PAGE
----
How to record a podcast from home

Whether it’s during a lockdown or not, it’s worth knowing some tips on how to record from home with the means at hand.

Some people are already used to recording from home, but others (we’re thinking in particular of professionals) may be used to a studio and to being accompanied by a producer. No problem, you will still be able to produce a high-quality podcast, just follow this complete guide!

Step 1: Choose the right room

First of all, choose the room where you are going to record. If you live with several people, you may want to avoid rooms where your children / spouse / roommates may pass by (and thus make noise even if you make an effort), so say good bye the living room, the kitchen, the children’s playroom…

Test the echo in your potential rooms: walk in, close the room, clap your hands 👏. The object of the game is to find the room where it echoes the least. Hint: it’s often the smallest ones, the ones with the most objects (so the sound bounces less off smooth walls) and it’s rarely the bathroom. So we often end up in a bedroom, a dressing room (if we’re lucky enough to have one), an office, a catch-all room…

Step 2: Your Recording Studio

(or your “Setup” as the cool kids say)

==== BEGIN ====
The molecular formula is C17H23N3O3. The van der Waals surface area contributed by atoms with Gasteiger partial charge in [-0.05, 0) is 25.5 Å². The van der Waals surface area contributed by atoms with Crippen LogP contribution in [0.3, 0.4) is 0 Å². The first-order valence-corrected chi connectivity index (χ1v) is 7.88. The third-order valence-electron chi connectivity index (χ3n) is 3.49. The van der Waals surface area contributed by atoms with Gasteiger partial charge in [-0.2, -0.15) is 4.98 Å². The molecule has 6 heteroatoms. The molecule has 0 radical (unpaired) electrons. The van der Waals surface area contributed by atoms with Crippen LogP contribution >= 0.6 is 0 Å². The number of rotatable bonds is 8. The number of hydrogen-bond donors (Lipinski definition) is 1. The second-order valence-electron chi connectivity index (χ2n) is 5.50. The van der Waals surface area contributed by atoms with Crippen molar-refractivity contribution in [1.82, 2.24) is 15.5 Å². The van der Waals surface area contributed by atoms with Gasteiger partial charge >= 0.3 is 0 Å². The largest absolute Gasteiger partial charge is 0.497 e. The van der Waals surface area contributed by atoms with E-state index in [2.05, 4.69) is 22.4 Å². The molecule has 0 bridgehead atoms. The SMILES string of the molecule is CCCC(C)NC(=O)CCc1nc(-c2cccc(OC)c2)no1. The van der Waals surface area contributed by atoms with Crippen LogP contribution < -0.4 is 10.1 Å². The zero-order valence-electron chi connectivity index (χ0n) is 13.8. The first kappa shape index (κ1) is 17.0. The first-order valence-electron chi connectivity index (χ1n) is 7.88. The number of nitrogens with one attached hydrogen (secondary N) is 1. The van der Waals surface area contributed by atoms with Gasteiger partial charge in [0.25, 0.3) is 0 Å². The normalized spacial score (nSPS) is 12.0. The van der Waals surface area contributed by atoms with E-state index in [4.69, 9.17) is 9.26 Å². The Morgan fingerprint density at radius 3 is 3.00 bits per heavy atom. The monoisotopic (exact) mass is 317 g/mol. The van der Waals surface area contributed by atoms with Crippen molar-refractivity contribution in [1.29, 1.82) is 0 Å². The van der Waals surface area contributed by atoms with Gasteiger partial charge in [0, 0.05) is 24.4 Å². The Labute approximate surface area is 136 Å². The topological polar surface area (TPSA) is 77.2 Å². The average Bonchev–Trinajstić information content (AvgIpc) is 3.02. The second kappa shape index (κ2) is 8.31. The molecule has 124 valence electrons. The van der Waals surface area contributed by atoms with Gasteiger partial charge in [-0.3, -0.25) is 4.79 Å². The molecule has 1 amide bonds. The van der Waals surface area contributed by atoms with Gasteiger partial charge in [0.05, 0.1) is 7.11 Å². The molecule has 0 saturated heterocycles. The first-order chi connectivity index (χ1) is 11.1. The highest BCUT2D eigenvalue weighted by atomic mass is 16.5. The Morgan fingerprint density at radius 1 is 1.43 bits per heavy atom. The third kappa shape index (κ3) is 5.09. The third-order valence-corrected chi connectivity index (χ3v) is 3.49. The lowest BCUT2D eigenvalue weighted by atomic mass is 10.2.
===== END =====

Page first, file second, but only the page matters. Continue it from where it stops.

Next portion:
In this picture, we have represented our recommended setup (then obviously the helmet of cosmonaut is for the fun hehe it is definitely not advisable 😂). First of all, you need to sit comfortably with your stomach and rib cage clear, facing the podcast microphone. It is the microphone that must be put at the height of your mouth, and not you contorting yourself to reach the microphone.

Behind you, set up a duvet/quilt or any type of thick fabric that is as smooth as possible. Hold it up with a clothes rack, a microphone stand, hang it on what you can. Why? Because the sound of your voice will travel through the mic, reverberate on whatever you have in front of you (computer, wall) and bounce back twoards you. If you are standing in front of a smooth wall, the sound will ricochet back to the microphone (creating a micro-shift that degrades the sound quality) but the fabric will “absorb” the sound.

Finally, speak 6-12cm away from your microphone (depending on your type of microphone – we talk about this in another Ausha academy article). If you speak too close you risk saturating the sound and increasing imperfections such as mouth noises with “p” and “b” sounds. For the latter, it is crucial that you use a Pop Filter. No need to break your piggy bank, you can even easily make one with a sticky tape and some elbow grease. Many tutorials exist on the internet!

Finally, against certain mouth noises that are colloquially called “noms”, you should simply have water available.

Step 3: Getting ready to record

Once you’ve opened your recording software, don’t start right away – let the butterflies settle! Your first few minutes of recording are dedicated to setting up your sound track.

Test your voice and make sure it is between -12 dbs and -16 dbs (usually displayed in all recording software). Then, start by recording 30s of empty space to capture the ambient noise. This sample will be used by your software to recognize the background noise it will later remove.

There you go, you’re ready to hit the 🔴 “Record” button!

3D podcast microphone

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